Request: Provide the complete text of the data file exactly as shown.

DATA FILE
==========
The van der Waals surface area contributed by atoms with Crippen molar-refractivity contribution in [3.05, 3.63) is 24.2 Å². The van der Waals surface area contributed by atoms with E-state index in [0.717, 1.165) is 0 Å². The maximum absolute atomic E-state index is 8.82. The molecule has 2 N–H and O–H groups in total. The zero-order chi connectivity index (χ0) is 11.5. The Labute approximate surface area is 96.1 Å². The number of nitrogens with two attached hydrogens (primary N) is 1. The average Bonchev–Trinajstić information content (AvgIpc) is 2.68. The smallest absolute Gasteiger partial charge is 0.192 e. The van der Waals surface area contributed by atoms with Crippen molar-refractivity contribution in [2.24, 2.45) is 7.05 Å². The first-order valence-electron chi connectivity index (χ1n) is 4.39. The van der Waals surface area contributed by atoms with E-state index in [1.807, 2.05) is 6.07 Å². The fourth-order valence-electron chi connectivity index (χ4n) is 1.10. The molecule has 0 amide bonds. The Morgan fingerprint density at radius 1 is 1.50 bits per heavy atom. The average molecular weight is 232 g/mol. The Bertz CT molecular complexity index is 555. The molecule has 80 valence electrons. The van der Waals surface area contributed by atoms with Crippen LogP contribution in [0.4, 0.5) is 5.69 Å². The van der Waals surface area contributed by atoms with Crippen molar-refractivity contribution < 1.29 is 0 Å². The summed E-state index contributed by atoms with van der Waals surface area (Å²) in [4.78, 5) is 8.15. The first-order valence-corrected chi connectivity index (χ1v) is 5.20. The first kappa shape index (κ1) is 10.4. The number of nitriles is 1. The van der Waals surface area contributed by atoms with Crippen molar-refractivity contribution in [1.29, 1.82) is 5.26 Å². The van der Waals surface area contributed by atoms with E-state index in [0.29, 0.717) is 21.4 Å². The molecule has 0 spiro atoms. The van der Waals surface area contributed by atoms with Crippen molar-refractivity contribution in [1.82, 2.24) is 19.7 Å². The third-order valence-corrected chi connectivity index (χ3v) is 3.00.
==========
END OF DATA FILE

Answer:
The van der Waals surface area contributed by atoms with Crippen molar-refractivity contribution in [3.05, 3.63) is 24.2 Å². The van der Waals surface area contributed by atoms with E-state index in [0.717, 1.165) is 0 Å². The maximum absolute atomic E-state index is 8.82. The molecule has 2 N–H and O–H groups in total. The zero-order chi connectivity index (χ0) is 11.5. The Labute approximate surface area is 96.1 Å². The number of nitrogens with two attached hydrogens (primary N) is 1. The average Bonchev–Trinajstić information content (AvgIpc) is 2.68. The smallest absolute Gasteiger partial charge is 0.192 e. The van der Waals surface area contributed by atoms with Crippen molar-refractivity contribution in [2.24, 2.45) is 7.05 Å². The first-order valence-electron chi connectivity index (χ1n) is 4.39. The van der Waals surface area contributed by atoms with E-state index in [1.807, 2.05) is 6.07 Å². The fourth-order valence-electron chi connectivity index (χ4n) is 1.10. The molecule has 0 amide bonds. The Morgan fingerprint density at radius 1 is 1.50 bits per heavy atom. The average molecular weight is 232 g/mol. The Bertz CT molecular complexity index is 555. The molecule has 80 valence electrons. The van der Waals surface area contributed by atoms with Crippen LogP contribution in [0.4, 0.5) is 5.69 Å². The van der Waals surface area contributed by atoms with Crippen molar-refractivity contribution < 1.29 is 0 Å². The summed E-state index contributed by atoms with van der Waals surface area (Å²) in [4.78, 5) is 8.15. The first-order valence-corrected chi connectivity index (χ1v) is 5.20. The first kappa shape index (κ1) is 10.4. The number of nitriles is 1. The van der Waals surface area contributed by atoms with Crippen molar-refractivity contribution in [1.29, 1.82) is 5.26 Å². The van der Waals surface area contributed by atoms with E-state index in [0.29, 0.717) is 21.4 Å². The molecule has 0 spiro atoms. The van der Waals surface area contributed by atoms with Crippen molar-refractivity contribution in [1.82, 2.24) is 19.7 Å². The third-order valence-corrected chi connectivity index (χ3v) is 3.00.